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Come Back, Kimi! Or Not…

There’s been a smattering of news lately regarding Kimi Räikkönen’s plans for 2011, and last night I read on Autosport that he’s almost certainly going to be doing rally racing with Citroen again.  Obviously, people’s hopes for him coming back to F1 had already died out a while back, when the mini war of words between him and (the team formerly known as) Renault went down, so it’s not as though this news is gutting or even surprising.  More like. . .sigh-of-sadness-inducing, maybe?

But I know it really shouldn’t be.  Yes, I wanted him to come back.  A lot of other people wanted him to come back.  But on the basis of everything I’ve read since he left, it’s difficult not to conclude that he’s truly happy doing what he’s doing now.  A couple days ago I read an article about him in Motor Sport, and it just served to drive the point home.  Happy, relaxed, confident, fully acknowledging how far he has to go to do as Nature intended — beat the pants off everybody — but totally confident that he’ll get there, Kimi clearly still has a lot of unfinished business in the world of rallying.  I feel envious of WRC fans for getting to watch him take care of it.

Life is just too short to not do what makes you happy if you’re given the opportunity.  Not that I know anything about anything, but to me this seems like the difference between having a job where every morning you wake up with a sick feeling in your stomach, wondering, “What bullshit will I have to deal with today?” and having a job you actually don’t mind getting out of bed for.  Obviously, Formula 1 has its own excellent points, but I would imagine that even among that elite subset of drivers who are as talented and well compensated as Kimi, there are those who are able to put up with F1’s more trying aspects for only so long. As he is quoted as saying in the Motor Sport article,

It’s a different world [in WRC]. The people are more relaxed and friendly and I enjoy the atmosphere. F1 was was friendly, too, in its own way, and I had a good time there, but always too much politics.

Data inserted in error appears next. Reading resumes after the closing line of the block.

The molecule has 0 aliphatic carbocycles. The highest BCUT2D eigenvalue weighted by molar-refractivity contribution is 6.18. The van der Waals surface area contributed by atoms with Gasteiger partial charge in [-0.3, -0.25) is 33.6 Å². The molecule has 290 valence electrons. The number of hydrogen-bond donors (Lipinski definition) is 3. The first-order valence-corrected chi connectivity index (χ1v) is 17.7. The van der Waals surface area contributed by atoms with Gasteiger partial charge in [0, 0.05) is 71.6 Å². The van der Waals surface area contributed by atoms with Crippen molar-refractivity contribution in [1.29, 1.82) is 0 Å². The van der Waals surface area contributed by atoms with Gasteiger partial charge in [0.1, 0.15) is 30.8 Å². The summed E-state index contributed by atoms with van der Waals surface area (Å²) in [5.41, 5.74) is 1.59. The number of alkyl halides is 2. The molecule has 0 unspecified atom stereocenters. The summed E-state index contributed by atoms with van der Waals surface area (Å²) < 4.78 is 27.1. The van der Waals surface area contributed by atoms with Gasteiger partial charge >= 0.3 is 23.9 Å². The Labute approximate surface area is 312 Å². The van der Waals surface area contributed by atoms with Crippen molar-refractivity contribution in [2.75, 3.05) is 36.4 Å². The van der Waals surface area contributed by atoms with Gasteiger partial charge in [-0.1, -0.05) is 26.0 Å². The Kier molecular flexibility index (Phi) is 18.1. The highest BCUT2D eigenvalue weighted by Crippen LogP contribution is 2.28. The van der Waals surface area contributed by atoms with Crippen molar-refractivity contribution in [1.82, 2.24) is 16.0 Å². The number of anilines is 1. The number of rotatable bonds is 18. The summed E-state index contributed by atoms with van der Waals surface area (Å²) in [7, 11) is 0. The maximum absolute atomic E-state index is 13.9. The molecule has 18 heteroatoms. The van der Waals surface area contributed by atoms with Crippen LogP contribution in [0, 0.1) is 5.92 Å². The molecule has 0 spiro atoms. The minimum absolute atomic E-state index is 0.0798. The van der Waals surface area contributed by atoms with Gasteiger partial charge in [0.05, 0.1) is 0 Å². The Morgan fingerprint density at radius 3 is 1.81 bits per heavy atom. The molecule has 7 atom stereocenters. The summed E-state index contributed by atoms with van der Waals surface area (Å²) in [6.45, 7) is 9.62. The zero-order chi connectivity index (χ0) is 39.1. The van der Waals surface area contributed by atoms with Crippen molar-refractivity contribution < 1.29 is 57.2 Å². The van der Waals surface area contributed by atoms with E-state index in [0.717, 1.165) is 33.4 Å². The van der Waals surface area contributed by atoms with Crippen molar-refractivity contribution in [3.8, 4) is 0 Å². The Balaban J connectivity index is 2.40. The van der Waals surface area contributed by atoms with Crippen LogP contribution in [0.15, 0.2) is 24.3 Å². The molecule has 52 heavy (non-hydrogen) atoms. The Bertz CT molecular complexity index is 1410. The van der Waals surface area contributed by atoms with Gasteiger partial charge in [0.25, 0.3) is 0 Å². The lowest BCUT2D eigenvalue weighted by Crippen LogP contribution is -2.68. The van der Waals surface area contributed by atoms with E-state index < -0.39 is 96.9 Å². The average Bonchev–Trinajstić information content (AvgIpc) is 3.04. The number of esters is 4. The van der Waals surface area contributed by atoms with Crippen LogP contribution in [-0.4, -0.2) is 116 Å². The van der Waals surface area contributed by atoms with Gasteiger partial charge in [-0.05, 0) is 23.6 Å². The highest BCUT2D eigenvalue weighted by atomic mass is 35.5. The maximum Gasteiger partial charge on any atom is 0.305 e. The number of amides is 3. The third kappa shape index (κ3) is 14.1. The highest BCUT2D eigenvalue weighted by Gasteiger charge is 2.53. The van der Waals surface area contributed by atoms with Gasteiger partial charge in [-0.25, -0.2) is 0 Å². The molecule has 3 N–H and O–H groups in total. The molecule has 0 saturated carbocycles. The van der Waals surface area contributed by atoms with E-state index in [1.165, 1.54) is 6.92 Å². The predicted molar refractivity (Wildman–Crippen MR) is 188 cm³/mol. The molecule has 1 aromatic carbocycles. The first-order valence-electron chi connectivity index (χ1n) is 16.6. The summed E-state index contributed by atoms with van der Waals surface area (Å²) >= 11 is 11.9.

“Too much politics” — I doubt there are many who would disagree with him, there.  For everyone involved, it’s probably a matter of when the scales cease to be tipped in favor of the good points.

From the standpoint of a selfish fan, I resent having missed out on most of Kimi’s F1 career.  I started following the sport at the start of the 2009 season, and he was the first driver to make a real impression on me.  This might strike some people as odd, considering how most of his 2009 season went, but it’s true.  I might not have understood a lot of what was going on as I watched the races that season, but there was something about Kimi that captured my attention.  One thing I specifically remember is the start of the Belgian Grand Prix, watching him veer off to swing his Ferrari around Rubens Barrichello and then proceed to charge up the field as though the presence of other cars on the circuit was barely worth acknowledging.

Another incident I recall very vividly was him driving through a car-engulfing wall of flame, thanks to an errant McLaren fuel hose.

At the time, I thought, “AAAAAAAAGH!  Surely he will now pull over and get out of the car and seek medical attention immediately!”  Hahahaha.  How little I understood of The Iceman, who merely continued his race as though nothing had happened.

I know that 2009 was not Kimi’s most memorable season in Formula 1, but, for whatever reason, it was memorable to me, as I was just making my first attempts at being a fan of this alien, complicated sport.  It’s people like him — personalities like his — as opaque and unorthodox as they might be considered in both F1 and the world at large, that I think are likely to capture people’s imaginations and really suck them into the sport.  Hopefully they will, as I was, be sucked so far in that they’ll be deeply lodged there by the time those people and personalities have moved on to other things.

I’m writing this on Christmas Eve, and I keep thinking about another news story I read last night.  It was reported on Motorsport.com that Kimi Räikkönen’s father has died suddenly, at the age of fifty-six.  I don’t know anything about the specific circumstances, but I do know what it’s like to lose a parent far before their time.  My thoughts are with him and his family right now.

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